For years, scientists have looked for ways to cool molecules down to ultracold temperatures, at which point the molecules should slow to a crawl, allowing scientists to precisely control their quantum behavior.
This could enable researchers to use molecules as complex bits for quantum computing, tuning individual molecules like tiny knobs to carry out multiple streams of calculations at a time.
While scientists have super-cooled atoms, doing the same for molecules, which are more complex in their behavior and structure, has proven to be a much bigger challenge.
Now MIT physicists have found a way to cool molecules of sodium lithium down to 200 billionths of a Kelvin, just a hair above absolute zero. They did so by applying a technique called collisional cooling, in which they immersed molecules of cold sodium lithium in a cloud of even colder sodium atoms. The ultracold atoms acted as a refrigerant to cool the molecules even further.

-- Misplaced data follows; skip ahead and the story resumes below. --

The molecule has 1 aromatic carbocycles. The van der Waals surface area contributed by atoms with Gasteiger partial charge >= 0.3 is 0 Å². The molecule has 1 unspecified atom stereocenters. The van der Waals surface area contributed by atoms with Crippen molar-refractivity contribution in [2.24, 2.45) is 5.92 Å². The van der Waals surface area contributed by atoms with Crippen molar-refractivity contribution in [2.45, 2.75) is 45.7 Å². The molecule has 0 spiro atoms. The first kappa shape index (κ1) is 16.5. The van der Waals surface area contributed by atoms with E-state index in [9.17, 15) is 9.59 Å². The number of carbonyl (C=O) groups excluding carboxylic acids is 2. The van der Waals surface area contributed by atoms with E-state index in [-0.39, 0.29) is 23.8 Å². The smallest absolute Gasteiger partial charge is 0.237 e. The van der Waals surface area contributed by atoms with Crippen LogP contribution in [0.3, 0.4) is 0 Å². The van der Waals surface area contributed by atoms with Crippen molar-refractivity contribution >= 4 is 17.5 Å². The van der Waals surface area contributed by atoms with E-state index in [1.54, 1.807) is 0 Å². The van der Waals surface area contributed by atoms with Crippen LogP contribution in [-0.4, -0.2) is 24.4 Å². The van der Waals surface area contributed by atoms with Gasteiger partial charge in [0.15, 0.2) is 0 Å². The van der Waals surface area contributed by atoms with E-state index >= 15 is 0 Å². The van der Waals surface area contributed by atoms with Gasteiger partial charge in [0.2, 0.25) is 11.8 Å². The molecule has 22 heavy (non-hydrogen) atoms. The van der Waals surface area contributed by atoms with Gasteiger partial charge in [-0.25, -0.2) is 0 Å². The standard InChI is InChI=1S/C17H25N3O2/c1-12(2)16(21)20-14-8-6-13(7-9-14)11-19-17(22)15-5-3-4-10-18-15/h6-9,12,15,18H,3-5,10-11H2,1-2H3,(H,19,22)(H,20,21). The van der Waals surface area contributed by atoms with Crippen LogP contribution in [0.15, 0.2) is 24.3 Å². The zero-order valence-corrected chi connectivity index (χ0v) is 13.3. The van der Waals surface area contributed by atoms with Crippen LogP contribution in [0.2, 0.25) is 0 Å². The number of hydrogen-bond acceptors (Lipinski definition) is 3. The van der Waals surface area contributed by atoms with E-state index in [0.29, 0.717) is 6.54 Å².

Collisional cooling is a standard technique used to cool down atoms using other, colder atoms. And for more than a decade, researchers have attempted to supercool a number of different molecules using collisional cooling, only to find that when molecules collided with atoms, they exchanged energy in such a way that the molecules were heated or destroyed in the process, called “bad” collisions.
Source: “New “refrigerator” super-cools molecules to nanokelvin temperatures”, Jennifer Chu, MIT News Office